Daring Greatly

First, a quick apology for the oversized pictures in my recent posts. WordPress updated their mobile app, and since then, when I put pictures in from my phone, they grab the highest resolution. I’ll see if there’s a way to keep them a bit more moderately-sized.

Now, about my main focus for this post. The last few weeks, Ian and I have been reading a book called Daring Greatly, by Brene Brown. She writes about shame and vulnerability, and although the writing is a little chatty and not as honed as I like, what she says really struck home hard. It’s given me a huge amount to think about, and may even change the way we live. Seriously. I strongly recommend it to… pretty much everybody, actually, because shame is so pervasive while vulnerability is so rare.

The key quote, from which she draws the tile of her book, summarizes her overall thesis succinctly:

It is not the critic who counts; not the man who points out how the strong man stumbles, or where the doer of deeds could have done them better.

The credit belongs to the man who is actually in the arena, whose face is marred by dust and sweat and blood; who strives valiantly; who errs, who comes short again and again, because there is no effort without error and shortcoming; but who does actually strive to do the deed; who knows great enthusiasms, the great devotions; who spends himself in a worthy cause; who at the best knows in the end the triumph of high achievement, and who at the worst, if he fails, at least fails while daring greatly…

Also, check out her TED talks, one on vulnerability:

and the other on shame:

There’s enough there that I expect to re-watch these several times before it all really sinks in. The following vignette won’t make as much sense if you haven’t watched the videos, so take a few minutes (18 each, actually) and watch them. I’ll wait.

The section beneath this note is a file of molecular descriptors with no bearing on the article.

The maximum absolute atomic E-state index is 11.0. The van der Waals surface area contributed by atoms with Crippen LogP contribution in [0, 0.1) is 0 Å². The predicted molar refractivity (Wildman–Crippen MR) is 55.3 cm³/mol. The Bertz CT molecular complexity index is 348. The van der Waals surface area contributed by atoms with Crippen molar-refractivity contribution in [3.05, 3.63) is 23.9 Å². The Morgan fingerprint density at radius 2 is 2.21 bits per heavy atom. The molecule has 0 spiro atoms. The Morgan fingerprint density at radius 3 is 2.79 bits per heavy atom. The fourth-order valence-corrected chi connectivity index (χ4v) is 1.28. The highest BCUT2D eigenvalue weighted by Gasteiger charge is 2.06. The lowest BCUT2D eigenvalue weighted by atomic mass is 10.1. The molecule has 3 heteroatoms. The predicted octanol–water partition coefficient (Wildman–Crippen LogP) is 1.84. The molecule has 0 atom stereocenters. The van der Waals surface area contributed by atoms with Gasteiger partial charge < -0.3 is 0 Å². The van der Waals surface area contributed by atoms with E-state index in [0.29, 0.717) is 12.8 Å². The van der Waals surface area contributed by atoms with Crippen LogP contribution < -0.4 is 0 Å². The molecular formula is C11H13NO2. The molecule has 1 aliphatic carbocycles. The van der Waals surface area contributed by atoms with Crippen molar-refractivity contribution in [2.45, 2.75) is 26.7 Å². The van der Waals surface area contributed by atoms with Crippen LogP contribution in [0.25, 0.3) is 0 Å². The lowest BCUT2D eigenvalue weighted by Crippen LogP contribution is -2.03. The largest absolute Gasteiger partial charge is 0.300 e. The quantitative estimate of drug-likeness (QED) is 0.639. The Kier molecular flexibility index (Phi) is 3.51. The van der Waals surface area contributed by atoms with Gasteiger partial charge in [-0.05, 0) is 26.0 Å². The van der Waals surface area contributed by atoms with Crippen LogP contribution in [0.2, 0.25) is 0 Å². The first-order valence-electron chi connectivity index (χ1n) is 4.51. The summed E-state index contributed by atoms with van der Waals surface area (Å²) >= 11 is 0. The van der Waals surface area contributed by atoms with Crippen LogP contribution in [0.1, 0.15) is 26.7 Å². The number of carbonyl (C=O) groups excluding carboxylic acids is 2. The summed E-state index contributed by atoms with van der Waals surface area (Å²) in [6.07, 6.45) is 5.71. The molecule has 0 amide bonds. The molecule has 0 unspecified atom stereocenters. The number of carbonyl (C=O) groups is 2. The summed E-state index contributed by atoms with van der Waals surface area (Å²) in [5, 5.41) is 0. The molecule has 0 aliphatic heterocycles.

Done? I mean it, those are worth watching, so if you didn’t, you really should. Anyway, now you have the background, here’s my story.

On Friday I went out to lunch with my boss and co-worker, who happens to be my boss’s mother. We went to a nice fish restaurant, where both of them ordered soup cups and salads. My boss mentioned detoxing from all the junk consumed during the holidays, and I agreed — I’d consumed a lot of junk, too.

But as I read the menu, my first choice of expensive salmon seemed, well, expensive, and second choice of fish and chips seemed plebeian and flauntingly unhealthy, next to their modest selections. I took a long time looking at the menu, debating about whether to also order a salad in order to fit in, even though I wanted something else, or to order what I wanted, appearances be darned. Plus there’s the guilt factor of (a) eating something as egregiously junk food-y as fish and chips after weeks of holiday junk; and (b) going to a nice restaurant and ordering something as ho-hum as fish and chips.

When in doubt, I usually just close my menu and make a spur-of-the-moment choice when the waiter looks my direction. This time I did that, but only after all that internal debate and having also spent the last several weeks thinking and talking about vulnerability and shame.

I ordered the fish and chips — two fillets, thank you — and you know what? I enjoyed it (although I’ll also admit I had to quash some serious feelings of guilt and silence some pretty loud internal shame-clamoring). Benji and Ian, who got my leftovers, also enjoyed it. If my boss and her mom judged me for choosing the plebeian and unhealthy option, they kept it to themselves. It wasn’t easy; food choices are never easy for me, and this one was particularly hard. But I’m glad that I refused to let my internal shame voice (I think of it as my “anorexia brain“) rule my decision. I hope that some day in the future, I won’t care what other people think about what I order. Until then, I’m going keep trying to deliberately choose vulnerability over shame… and maybe even the less-healthy but more enjoyable menu option, too.

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